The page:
How to Use Your iPad as a Second Monitor with iPadOS Sidecar

* This post is part of iPhone Life's Tip of the Day newsletter. . *

Want to use your iPad as a monitor for your Mac? No problem, Sidecar has you covered! With macOS Catalina and iPadOS 13, you can use a feature called Sidecar to turn your handy iPad into a second screen. Want to see your iPad mirroring your Mac's display? Not a problem either. Sidecar is easy to set up, and works like a charm. The ability to use an iPad as a second monitor for an iPad dual-screen setup has been possible with the third-party Duet Display app for a while. Now an even better way to do it is available to everyone, built right into the operating systems. Read on to find out how to set up this feature, and what requirements to check for if it doesn’t seem to be working.

Related: iPad Multitasking: The Complete Guide to Split Screen, Slide Over & Picture in Picture

Turn Your iPad into a Second Monitor with iPadOS Sidecar

There are a few things you need to get in order before Sidecar will work. Here's a quick checklist.

  • Your iPad must be one of the following: iPad Pro, iPad (6th gen or later), iPad mini (5th gen), iPad Air (3rd gen). If you're not sure, check our guide.
  • Your iPad must have iPadOS version 13 or higher.
  • Your Mac model must be one of the following: A MacBook Pro, MacBook, or iMac introduced in 2016 or later; A MacBook Air or Mac Mini introduced in 2018 or later; An iMac Pro; or a Mac Pro introduced in 2019 or later.
  • Your Mac must have macOS Catalina.
  • Both your Mac and iPad must be logged in to the same Apple ID.
  • Bluetooth, Wi-Fi, and Handoff must be turned on for both devices.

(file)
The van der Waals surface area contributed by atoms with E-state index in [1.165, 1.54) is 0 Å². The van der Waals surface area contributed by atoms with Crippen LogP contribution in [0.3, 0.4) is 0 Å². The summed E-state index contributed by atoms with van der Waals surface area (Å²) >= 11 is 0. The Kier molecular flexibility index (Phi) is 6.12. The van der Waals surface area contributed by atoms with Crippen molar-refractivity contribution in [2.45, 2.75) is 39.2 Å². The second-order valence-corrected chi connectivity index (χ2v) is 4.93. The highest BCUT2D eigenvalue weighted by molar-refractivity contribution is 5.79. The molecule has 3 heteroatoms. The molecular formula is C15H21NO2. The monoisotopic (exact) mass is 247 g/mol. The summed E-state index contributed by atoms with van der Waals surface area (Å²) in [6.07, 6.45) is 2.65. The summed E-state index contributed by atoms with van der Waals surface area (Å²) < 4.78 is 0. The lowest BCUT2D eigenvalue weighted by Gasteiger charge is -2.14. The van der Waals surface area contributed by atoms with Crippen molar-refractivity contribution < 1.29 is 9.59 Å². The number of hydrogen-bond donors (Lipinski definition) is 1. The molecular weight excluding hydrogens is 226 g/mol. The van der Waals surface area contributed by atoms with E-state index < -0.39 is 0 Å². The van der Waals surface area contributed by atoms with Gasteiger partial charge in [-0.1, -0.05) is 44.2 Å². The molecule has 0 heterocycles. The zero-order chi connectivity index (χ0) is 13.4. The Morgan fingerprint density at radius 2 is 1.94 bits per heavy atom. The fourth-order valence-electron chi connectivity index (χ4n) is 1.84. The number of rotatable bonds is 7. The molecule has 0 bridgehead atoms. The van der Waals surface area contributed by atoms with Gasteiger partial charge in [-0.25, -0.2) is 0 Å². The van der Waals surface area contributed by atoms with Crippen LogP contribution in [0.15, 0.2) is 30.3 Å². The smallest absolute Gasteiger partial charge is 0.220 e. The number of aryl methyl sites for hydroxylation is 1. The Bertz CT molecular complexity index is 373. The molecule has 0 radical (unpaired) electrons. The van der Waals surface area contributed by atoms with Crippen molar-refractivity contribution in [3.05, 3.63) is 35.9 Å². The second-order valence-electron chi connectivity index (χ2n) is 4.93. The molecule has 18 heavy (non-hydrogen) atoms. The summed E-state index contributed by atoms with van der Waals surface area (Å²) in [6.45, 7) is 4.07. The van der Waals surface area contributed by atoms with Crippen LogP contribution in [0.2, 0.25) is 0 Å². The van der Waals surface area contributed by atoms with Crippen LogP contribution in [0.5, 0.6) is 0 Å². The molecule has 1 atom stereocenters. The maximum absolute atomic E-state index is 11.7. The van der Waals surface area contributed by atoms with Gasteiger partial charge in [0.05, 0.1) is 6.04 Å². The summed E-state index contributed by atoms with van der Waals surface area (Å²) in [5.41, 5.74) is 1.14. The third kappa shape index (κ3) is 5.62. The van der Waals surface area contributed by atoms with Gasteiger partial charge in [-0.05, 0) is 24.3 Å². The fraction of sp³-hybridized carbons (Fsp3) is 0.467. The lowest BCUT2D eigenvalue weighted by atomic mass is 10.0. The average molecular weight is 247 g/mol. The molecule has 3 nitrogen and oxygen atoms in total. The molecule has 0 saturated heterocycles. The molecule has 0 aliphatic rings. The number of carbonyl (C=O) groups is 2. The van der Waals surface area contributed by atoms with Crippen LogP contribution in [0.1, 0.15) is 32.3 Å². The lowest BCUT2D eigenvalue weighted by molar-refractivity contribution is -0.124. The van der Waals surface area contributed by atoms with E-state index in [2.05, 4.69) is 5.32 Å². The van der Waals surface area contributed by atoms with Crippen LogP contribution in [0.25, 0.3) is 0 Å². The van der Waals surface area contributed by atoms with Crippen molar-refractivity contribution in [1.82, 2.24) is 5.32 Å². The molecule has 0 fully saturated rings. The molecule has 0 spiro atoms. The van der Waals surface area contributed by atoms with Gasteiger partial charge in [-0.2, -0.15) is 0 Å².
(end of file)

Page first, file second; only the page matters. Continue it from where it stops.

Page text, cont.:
• Neither device may be sharing its internet, either through a personal hotspot or an ad-hoc wireless network.
  • The two devices must be within 10 meters of each other. 

Once you've met the requirements, this feature is remarkably easy to use.

  1. Click the AirPlay menu at the top of your Mac’s screen. The menu icon looks like a rectangle with a triangle at the bottom.
  2. Select your iPad's Name from the list of AirPlay options.

  3. Then the iPad will turn into a second monitor!
  4. To set the iPad to mirror your Mac's screen, select Mirror option corresponding to the display you want the iPad to match. For example, this screenshot was taken on a MacBook Pro connected to an LG external monitor. I want the iPad to mirror the smaller laptop display, so I'll select Mirror Built-in Retina Display.

  5. To extend your Mac desktop onto the iPad, select Use As Separate Display.
    To Disconnect, click the AirPlay menu, and then click Disconnect.

Have fun with the extra screen space!

P.S. When an iPad is paired with a Mac using Sidecar, you can use the Apple Pencil as a stylus in Photoshop or any other advanced drawing software. Just run the app on the Mac, then move the app's window onto the iPad screen, and pencil away. Neat huh?

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Author Details

Cullen Thomas's picture

Author Details

Cullen Thomas

Cullen Thomas is a Writer and Producer at iPhone Life, creating tips and guides to help users unlock the full potential of their iOS and iPhone. In addition to writing countless tip-of-the-day articles and many detailed guides, Cullen has spent nine years as an instructor in media and communications at Maharishi University, lecturing on technical and artistic subjects ranging from camera and audio hardware to story-plotting to how to manage a film crew. Cullen answers questions daily about iPhones and iOS as part of the Ask an Editor insider service, and designs curriculum for iPhone Life’s online classes. As a frequent contributor to iPhone Life magazine and occasional guest on the iPhone Life podcast, Cullen likes to talk about security and privacy news, tech, gadgets, and apps, even if nobody asked.

Cullen holds a master’s degree in Cinematic Arts from the David Lynch School of Cinematic Arts. Cullen also holds two Bachelor’s degrees from Maharishi University, one in literature with an emphasis in writing and the other in Communications and Media. Cullen’s short fiction has been featured in anthologies from Amphibian Press and TANSTAAFL, and Cullen co-owns a game design company, Thoughtspike games, which builds thought-provoking puzzle games. Cullen is a sci-fi author, a coffee connoisseur, and an iPhone expert.